Dutch Passenger Lists and Other Emigration Records [F18]

John Boeren, LLM, PLCGS | In-person Only

Anyone who has discovered that their ancestors once came from the Netherlands also wants to know when they left the old homeland and for what reason. The first question that arises is: are there passenger lists or other emigration documents? What can we learn from these documents and how do they help with further research into Dutch families? But also: what are the differences over the centuries?

The Erie Canal and the Opening of the West [F10]

Annette Burke Lyttle | In-person and on-demand

The Erie Canal revolutionized 19th-century travel across New York to the Midwest. It made settlement of the Old Northwest Territories possible by providing an efficient means of exporting agricultural products to the markets and ports of the east. But it was also one of the most challenging and fascinating projects ever undertaken in America.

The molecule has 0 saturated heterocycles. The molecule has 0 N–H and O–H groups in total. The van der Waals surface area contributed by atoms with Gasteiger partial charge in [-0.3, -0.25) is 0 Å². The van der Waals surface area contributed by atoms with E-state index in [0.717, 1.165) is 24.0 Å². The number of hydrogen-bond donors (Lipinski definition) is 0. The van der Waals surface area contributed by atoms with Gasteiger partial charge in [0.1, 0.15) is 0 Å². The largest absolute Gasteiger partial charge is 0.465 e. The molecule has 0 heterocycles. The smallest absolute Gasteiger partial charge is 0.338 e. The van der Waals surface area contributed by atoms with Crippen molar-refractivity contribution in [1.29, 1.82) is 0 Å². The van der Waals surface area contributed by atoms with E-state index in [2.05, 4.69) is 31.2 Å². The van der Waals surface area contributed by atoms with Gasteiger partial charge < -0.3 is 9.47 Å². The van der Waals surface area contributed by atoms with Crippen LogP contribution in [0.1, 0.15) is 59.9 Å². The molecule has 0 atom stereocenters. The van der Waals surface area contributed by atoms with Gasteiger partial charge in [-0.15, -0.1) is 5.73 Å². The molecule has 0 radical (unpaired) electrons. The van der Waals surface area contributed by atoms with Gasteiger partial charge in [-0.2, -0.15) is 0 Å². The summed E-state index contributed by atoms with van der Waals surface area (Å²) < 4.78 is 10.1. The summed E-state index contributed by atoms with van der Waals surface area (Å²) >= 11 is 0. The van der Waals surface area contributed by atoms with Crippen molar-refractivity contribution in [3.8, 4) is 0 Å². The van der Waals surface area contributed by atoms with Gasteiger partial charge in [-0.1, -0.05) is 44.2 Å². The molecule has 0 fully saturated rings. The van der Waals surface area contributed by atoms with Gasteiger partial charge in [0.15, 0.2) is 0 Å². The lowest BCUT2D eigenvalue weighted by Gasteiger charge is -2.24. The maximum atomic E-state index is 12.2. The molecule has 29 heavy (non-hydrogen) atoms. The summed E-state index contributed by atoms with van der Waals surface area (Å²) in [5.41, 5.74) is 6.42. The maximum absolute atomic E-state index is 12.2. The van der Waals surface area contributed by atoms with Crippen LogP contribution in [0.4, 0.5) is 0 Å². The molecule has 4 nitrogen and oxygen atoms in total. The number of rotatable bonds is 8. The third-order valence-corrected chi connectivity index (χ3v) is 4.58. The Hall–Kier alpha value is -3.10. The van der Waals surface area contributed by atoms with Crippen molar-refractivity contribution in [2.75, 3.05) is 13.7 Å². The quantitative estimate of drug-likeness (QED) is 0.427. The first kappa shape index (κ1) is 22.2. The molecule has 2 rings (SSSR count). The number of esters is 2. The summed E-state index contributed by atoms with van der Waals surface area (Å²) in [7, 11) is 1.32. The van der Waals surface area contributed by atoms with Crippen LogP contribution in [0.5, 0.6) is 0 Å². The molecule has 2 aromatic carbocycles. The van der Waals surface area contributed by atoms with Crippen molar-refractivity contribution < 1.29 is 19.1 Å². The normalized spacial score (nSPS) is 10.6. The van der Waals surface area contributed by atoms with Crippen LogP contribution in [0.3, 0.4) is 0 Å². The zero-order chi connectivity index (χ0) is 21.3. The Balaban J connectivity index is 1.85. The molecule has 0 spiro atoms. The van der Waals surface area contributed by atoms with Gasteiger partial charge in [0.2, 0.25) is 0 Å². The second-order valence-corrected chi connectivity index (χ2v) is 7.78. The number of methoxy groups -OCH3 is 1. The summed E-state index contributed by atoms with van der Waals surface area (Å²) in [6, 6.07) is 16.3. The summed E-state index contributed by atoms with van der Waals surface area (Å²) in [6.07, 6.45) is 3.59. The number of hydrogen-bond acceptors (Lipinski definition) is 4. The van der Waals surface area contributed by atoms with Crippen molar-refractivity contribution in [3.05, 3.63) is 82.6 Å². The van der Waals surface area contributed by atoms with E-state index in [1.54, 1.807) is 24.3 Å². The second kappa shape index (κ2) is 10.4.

Finding Samuel Fletcher - Searching Records in New York, Vermont, and Beyond [OD6]

Denise Cross | On-demand

The lack of vital records does not mean identities cannot be discovered or children named. Digging deep into online records and manuscript collections in New York archives and special collections turned up evidence to tie Samuel Fletcher of Westville, NY to his Vermont origins and provided names for his children.

Migration: New England to and Through New York [F15]

Kyle Hurst | In-person only

New York has been called “the first West for New England” because so many New Englanders settled there before continuing westward. Understanding patterns of settlement, expansion, and migration can help identify deep New England roots. This class will also cover methods for researching families on the move in the Northeast.